July 15. 2024. 8:15

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Experts concerned by rise of US-sanctioned ‘strongman’ in Bulgaria


While recent parliamentary and European elections in Bulgaria were won by former prime minister Boyko Borissov’s centre-right GERB (EPP) party, second place went to the DPS party, headed by Deylan Peevski, a former media mogul sanctioned for corruption by the US and the UK authorities.

His participation in the new government became virtually inevitable as his ALDE-affiliated DPS party won a record-high 17.07% of the vote, second to GERB with 24.7%, though he may not be a truly desirable partner for Borissov.

Political analyst Teodor Slavev told Euractiv that Borissov was in a difficult situation, having to govern with a man who is officially on the Magnitsky sanctions list. In 2022, the US sanctioned the former media mogul under the Magnitsky Act for corruption, and the UK later sanctioned him as well.

Moreover, Slavev said, Borissov was now faced with a new “strongman” and he did not like that.

“This is not prestigious. Borissov likes to be addressed as a dignified leader when he goes around the world, and Peevski will always be attached to his image,” Slavev said.

Speaking to Euractiv, Dimitar Ganev, a leading political analyst at the Trend polling agency, said Borissov would try to form a broad government with as much political representation as possible.

“Peevski’s formal influence is already huge. DPS will have more than 45 MPs (out of 240) and GERB about 20 more. Half the power in Sofia is already his,” Ganev said.

He also pointed out that the DPS and its leader were on a winning streak.

“The goal [of Peevski] was to achieve a higher result, and he achieved it. The second goal was for DPS to become a legitimate partner in power. Peevski achieved his goals,” Ganev noted.

Even before the election, Peevski’s political opponents complained that he wielded enormous informal power in the EU’s poorest country. Now, as the second largest party, he and the DPS will have access to a significant amount of formal power.

US cleans up Bulgarian mafia

The US Department of the Treasury’s Office of Foreign Assets Control (OFAC) sanctioned three Bulgarians for corruption in Bulgaria, as well as their networks encompassing 64 entities.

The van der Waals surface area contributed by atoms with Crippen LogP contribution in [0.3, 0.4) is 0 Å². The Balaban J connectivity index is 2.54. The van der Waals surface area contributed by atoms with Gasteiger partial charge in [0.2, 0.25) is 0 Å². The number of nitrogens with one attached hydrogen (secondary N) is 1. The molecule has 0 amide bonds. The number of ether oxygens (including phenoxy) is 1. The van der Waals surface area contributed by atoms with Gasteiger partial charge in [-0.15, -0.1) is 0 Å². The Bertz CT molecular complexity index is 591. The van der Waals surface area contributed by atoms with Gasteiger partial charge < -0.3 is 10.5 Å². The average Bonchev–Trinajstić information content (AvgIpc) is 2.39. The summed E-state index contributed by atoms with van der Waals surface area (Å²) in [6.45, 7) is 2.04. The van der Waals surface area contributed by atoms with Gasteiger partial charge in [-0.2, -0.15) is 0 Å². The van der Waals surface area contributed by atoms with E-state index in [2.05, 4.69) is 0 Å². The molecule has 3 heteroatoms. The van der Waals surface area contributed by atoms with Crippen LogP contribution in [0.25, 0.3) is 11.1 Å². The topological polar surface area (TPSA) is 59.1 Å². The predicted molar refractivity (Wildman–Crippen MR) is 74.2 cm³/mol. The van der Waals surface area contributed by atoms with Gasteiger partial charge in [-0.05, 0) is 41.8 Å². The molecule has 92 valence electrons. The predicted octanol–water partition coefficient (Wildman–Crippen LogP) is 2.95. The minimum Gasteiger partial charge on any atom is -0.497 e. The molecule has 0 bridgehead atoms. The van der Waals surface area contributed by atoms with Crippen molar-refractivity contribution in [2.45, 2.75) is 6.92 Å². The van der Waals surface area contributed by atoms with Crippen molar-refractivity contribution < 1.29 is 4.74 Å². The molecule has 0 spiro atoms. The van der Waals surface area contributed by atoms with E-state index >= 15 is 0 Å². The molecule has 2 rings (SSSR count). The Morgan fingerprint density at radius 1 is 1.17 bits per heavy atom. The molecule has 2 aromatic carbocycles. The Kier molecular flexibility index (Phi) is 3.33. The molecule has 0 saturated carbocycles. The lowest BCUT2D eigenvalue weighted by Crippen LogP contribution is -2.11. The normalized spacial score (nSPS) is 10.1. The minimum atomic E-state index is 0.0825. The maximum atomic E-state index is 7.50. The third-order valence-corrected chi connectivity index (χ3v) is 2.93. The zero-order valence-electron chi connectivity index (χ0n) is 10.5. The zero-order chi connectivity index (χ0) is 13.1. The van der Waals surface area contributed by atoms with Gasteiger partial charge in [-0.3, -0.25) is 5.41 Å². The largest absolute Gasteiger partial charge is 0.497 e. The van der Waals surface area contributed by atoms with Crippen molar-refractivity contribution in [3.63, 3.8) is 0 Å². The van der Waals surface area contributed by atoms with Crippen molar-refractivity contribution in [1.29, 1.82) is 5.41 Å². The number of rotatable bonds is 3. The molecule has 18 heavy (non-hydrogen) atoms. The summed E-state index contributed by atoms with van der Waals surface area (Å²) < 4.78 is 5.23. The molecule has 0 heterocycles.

The move was part of the largest Global Magnitsky action taken in a …

In recent years, Peevski has pitched himself as an unwavering Euro-Atlanticist, as opposed to pro-Russian forces such as the far-right ‘Vazrazhdane‘.

He said he saw his DPS as “the foundation and guarantor that Bulgaria will not deviate from its Euro-Atlantic path”, with the main threat, in his words, coming from pro-Russian President Rumen Radev, “who wants to hand the country over to Putin.”

Meanwhile, Peevski took the initiative to urge Borissov and GERB to start negotiations to form a cabinet with the Euro-Atlantic forces in parliament on Wednesday.

The other “Euro-Atlantic” party, a coalition between ‘We Continue the Change’ and ‘Democratic Bulgaria’ (PP-DB), which won 14.4%, announced they would remain in opposition.

Thus, the only option for GERB and DPS to forge a viable coalition is with ‘There is Such a People’ (ITN), a populist party founded by former TV showman Slavi Trifonov, which obtained 6% and is not yet part of a European political family.

Ganev said GERB and DPS would form the core of the next Bulgarian government, but the inclusion of other parties was intended to demonstrate an attempt to create a government of “national unity”.

He also expects the country’s main foreign policy priorities to remain the same – achieving full Schengen membership, joining the eurozone, and supporting Ukraine.

Game changer?

At the same time, a new contender for the future government has emerged in Sofia – the pro-Russian Bulgarian Socialist Party (BSP/S&D), which has previously opposed cooperation with GERB.

In five years, the BSP has gone from being the country’s second political force, with 25% support, to a party in danger of being excluded from parliament.

Kornelia Ninova, the long-serving BSP leader, resigned on Tuesday, opening the way for a change in the party’s coalition policy. Ninova had resisted repeated attempts to join a coalition with GERB.

“It is possible to support a cabinet as long as it corresponds to our views,” BSP deputy chairman Atanas Zafirov told Nova TV. He is one of the contenders to become the party’s new leader following Ninova’s resignation.

Asked if the BSP would support a government formed by GERB, Zafirov indicated that this was not a problem.

“I am deeply convinced that the [GERB-led] government should be supported, if possible, by all political forces in parliament. This is the better option. New elections risk a total delegitimisation of the Bulgarian parliament and the birth of real political monsters,” Zafirov added.

Read more with Euractiv

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